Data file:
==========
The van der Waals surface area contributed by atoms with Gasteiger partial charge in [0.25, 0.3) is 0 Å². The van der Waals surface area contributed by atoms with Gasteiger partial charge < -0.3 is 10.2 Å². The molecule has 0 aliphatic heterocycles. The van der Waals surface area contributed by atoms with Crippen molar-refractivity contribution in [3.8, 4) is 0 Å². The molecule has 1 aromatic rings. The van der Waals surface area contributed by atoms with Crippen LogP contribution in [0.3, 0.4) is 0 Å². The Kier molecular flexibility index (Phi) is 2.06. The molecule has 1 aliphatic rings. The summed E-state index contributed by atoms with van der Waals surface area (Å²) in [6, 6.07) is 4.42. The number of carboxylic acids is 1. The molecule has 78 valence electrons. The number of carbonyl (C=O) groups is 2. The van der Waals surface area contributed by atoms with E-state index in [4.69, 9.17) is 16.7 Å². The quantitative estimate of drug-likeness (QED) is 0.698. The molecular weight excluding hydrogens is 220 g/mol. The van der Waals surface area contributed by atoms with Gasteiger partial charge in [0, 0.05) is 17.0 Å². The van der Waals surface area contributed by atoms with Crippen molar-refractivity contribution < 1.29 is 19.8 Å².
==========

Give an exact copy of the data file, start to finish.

The van der Waals surface area contributed by atoms with Gasteiger partial charge in [0.25, 0.3) is 0 Å². The van der Waals surface area contributed by atoms with Gasteiger partial charge < -0.3 is 10.2 Å². The molecule has 0 aliphatic heterocycles. The van der Waals surface area contributed by atoms with Crippen molar-refractivity contribution in [3.8, 4) is 0 Å². The molecule has 1 aromatic rings. The van der Waals surface area contributed by atoms with Crippen LogP contribution in [0.3, 0.4) is 0 Å². The Kier molecular flexibility index (Phi) is 2.06. The molecule has 1 aliphatic rings. The summed E-state index contributed by atoms with van der Waals surface area (Å²) in [6, 6.07) is 4.42. The number of carboxylic acids is 1. The molecule has 78 valence electrons. The number of carbonyl (C=O) groups is 2. The van der Waals surface area contributed by atoms with E-state index in [4.69, 9.17) is 16.7 Å². The quantitative estimate of drug-likeness (QED) is 0.698. The molecular weight excluding hydrogens is 220 g/mol. The van der Waals surface area contributed by atoms with Gasteiger partial charge in [0, 0.05) is 17.0 Å². The van der Waals surface area contributed by atoms with Crippen molar-refractivity contribution < 1.29 is 19.8 Å².